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Lake Albano and Castelgandolfo
Birmingham Museums Trust
Richard Wilson (1713/14-1782)
Lake Albano and Castelgandolfo
1754 or later (undated)
Oil on canvas
750 x 100.5 cm
29 1/2 x 39 9/16 in.
Lake Albano appears in the middle distance with the banks rising steeply from it. In the foreground to right and left are groups of trees, between which sit a Madonna-like woman with a child, and a man drawing or reading. Disappearing over the edge of a hill, a man on a white pony leads a donkey by its halter. Across the lake a path slants down the face of the cliff, which is surmounted by the town of Castelgandolfo.
Birmingham 1934, Art Treasures of the Midlands (293, as Lake Nemi, Castel-Gandolfo)
Mason & Phillips; bt Agnew's, 18 December 1917 (#5074); 15 March 1920, bt from Agnew's through the John Feeney Bequest Fund
Signed in monogram on stone lower left: RW [R reversed]
Inscribed on arched stone lower centre: XV; l [no further inscription]
Castelgandolfo was and remains the summer residence of the popes. It was built for Urban VIII (1623-44) to the designs of Carlo Maderna. The site of the ancient town, Alba Longa, is nearby and Pompey and Domitian, among other celebrated ancient Romans, built villas on the shore of the lake.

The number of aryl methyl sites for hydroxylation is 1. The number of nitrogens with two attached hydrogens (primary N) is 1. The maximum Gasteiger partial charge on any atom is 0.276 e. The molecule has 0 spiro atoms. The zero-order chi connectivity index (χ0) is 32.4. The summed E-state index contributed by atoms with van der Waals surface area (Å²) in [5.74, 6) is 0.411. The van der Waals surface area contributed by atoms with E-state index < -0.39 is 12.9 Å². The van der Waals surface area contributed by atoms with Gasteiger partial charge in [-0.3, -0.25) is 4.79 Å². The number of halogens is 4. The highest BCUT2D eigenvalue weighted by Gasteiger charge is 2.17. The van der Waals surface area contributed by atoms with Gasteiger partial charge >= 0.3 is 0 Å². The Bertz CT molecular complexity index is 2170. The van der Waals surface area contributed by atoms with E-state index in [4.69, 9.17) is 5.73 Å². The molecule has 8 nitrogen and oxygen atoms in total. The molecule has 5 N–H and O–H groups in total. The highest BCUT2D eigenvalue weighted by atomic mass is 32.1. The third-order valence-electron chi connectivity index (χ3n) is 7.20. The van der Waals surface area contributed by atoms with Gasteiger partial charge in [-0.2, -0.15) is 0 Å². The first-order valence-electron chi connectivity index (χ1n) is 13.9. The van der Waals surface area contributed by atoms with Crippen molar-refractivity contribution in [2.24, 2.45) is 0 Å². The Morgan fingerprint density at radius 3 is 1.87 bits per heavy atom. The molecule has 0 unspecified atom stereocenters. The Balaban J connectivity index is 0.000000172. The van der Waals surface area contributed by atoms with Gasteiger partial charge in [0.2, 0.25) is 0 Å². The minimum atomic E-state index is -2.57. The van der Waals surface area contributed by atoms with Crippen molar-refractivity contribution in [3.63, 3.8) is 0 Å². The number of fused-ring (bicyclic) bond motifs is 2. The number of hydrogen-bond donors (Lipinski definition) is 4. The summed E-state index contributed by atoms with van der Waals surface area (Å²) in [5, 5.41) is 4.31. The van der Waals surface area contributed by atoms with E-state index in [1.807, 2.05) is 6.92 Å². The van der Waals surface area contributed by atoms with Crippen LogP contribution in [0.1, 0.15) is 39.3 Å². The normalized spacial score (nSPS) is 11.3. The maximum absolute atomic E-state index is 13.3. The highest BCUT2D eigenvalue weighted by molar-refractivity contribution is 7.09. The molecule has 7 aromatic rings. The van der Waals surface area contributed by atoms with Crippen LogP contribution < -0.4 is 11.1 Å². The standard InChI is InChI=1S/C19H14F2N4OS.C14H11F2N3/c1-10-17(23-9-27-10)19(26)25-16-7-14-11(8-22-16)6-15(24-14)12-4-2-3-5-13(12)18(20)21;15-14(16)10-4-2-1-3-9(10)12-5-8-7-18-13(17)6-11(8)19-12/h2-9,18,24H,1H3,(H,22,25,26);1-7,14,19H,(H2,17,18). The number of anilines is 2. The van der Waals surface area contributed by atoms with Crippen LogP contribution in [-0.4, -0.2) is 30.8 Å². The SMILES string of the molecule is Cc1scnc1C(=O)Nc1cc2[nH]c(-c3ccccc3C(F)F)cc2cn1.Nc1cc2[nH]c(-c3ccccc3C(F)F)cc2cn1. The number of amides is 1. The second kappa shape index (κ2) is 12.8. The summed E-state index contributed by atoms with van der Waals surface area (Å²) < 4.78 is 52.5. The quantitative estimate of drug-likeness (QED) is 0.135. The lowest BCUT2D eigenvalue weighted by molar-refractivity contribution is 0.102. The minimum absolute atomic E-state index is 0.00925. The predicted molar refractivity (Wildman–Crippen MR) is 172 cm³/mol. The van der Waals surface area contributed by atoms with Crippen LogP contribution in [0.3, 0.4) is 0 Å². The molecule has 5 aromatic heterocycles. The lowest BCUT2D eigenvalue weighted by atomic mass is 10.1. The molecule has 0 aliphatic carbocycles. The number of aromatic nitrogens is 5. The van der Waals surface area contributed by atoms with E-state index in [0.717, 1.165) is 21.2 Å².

D163 Lake Albano and Castel Gandolfo, Victoria & Albert Museum
D312 Castel Gandolfo: A View of the Town from across the north end of Lake Albano, with a Shepherd in the Foreground, Private Collection
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[1] Claude Lorrain Pastoral Landscape with Lake Albano and Castel Gandolfo, oil on copper, 1639, Fitzwilliam Museum, Cambridge
[2] Jonathan Skelton, Lake Albano and Castel Gandolfo, watercolour, 1758, Whitworth Art Gallery, The University of Manchester
[3] Jacob More (1740-1793), Lake Albano with Castelgandolfo, The Fleming Collection, London
[4] Joseph Wright of Derby Albano, 1790, National Museum Wales, Cardiff (NMW A 109)
[5] J.-B.-C. Corot, Lake Albano and Castel Gandolfo, oil on paper, 1826-28, Metropolitan Museum of Art, New York
This is harder and more mechanical than other versions. The tree on the left is pattern-like but hard in technique. The central distant landscape has some quality however. The inscription 'XV' may be intended as the distance from Rome. Similar milestones appear in P176, P176A & D407.
Birmingham Museums & Art Gallery Catalogue 1930; Birmingham Museums & Art Gallery Catalogue 1960; WGC, p.191 pl. 64b (version 2)
Very discoloured and badly in need of cleaning. Kate Lowry has noted: Simple weave linen canvas, glue relined, original turnover edges missing. Pale grey or white ground. Lining has pressed the canvas weave into the paint, otherwise paint appears to be in good condition. Some areas such as the castle and lower right foreground details are good quality, but the scale of figures in the background is rather small, foreground figures are stiff and the foliage and tree branches consist of repetitive mechanical brush strokes. Covered by heavily discoloured varnish particularly noticeable at upper right. No major damages.